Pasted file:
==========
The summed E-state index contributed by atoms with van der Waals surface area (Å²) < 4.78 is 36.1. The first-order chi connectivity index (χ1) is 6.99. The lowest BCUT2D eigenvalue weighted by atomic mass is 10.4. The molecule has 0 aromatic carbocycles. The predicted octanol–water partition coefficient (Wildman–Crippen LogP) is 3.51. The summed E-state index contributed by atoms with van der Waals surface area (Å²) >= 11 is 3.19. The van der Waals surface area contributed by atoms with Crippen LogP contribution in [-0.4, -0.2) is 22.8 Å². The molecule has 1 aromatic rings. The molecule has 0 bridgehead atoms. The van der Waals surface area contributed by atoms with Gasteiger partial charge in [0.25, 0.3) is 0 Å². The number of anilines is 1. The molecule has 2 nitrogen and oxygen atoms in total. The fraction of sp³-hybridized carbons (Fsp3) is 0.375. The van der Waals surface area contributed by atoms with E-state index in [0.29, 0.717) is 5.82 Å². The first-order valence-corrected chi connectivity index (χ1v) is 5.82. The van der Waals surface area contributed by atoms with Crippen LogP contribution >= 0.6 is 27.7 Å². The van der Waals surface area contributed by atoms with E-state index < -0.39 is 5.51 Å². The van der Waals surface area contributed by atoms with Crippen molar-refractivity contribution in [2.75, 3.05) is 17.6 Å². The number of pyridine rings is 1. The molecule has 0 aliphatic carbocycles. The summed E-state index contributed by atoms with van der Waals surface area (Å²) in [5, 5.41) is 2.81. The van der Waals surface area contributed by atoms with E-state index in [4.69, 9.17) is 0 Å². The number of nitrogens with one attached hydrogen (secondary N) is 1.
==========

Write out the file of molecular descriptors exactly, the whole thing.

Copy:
The summed E-state index contributed by atoms with van der Waals surface area (Å²) < 4.78 is 36.1. The first-order chi connectivity index (χ1) is 6.99. The lowest BCUT2D eigenvalue weighted by atomic mass is 10.4. The molecule has 0 aromatic carbocycles. The predicted octanol–water partition coefficient (Wildman–Crippen LogP) is 3.51. The summed E-state index contributed by atoms with van der Waals surface area (Å²) >= 11 is 3.19. The van der Waals surface area contributed by atoms with Crippen LogP contribution in [-0.4, -0.2) is 22.8 Å². The molecule has 1 aromatic rings. The molecule has 0 bridgehead atoms. The van der Waals surface area contributed by atoms with Gasteiger partial charge in [0.25, 0.3) is 0 Å². The number of anilines is 1. The molecule has 2 nitrogen and oxygen atoms in total. The fraction of sp³-hybridized carbons (Fsp3) is 0.375. The van der Waals surface area contributed by atoms with E-state index in [0.29, 0.717) is 5.82 Å². The first-order valence-corrected chi connectivity index (χ1v) is 5.82. The van der Waals surface area contributed by atoms with Crippen LogP contribution >= 0.6 is 27.7 Å². The van der Waals surface area contributed by atoms with E-state index < -0.39 is 5.51 Å². The van der Waals surface area contributed by atoms with Crippen molar-refractivity contribution in [2.75, 3.05) is 17.6 Å². The number of pyridine rings is 1. The molecule has 0 aliphatic carbocycles. The summed E-state index contributed by atoms with van der Waals surface area (Å²) in [5, 5.41) is 2.81. The van der Waals surface area contributed by atoms with E-state index in [4.69, 9.17) is 0 Å². The number of nitrogens with one attached hydrogen (secondary N) is 1.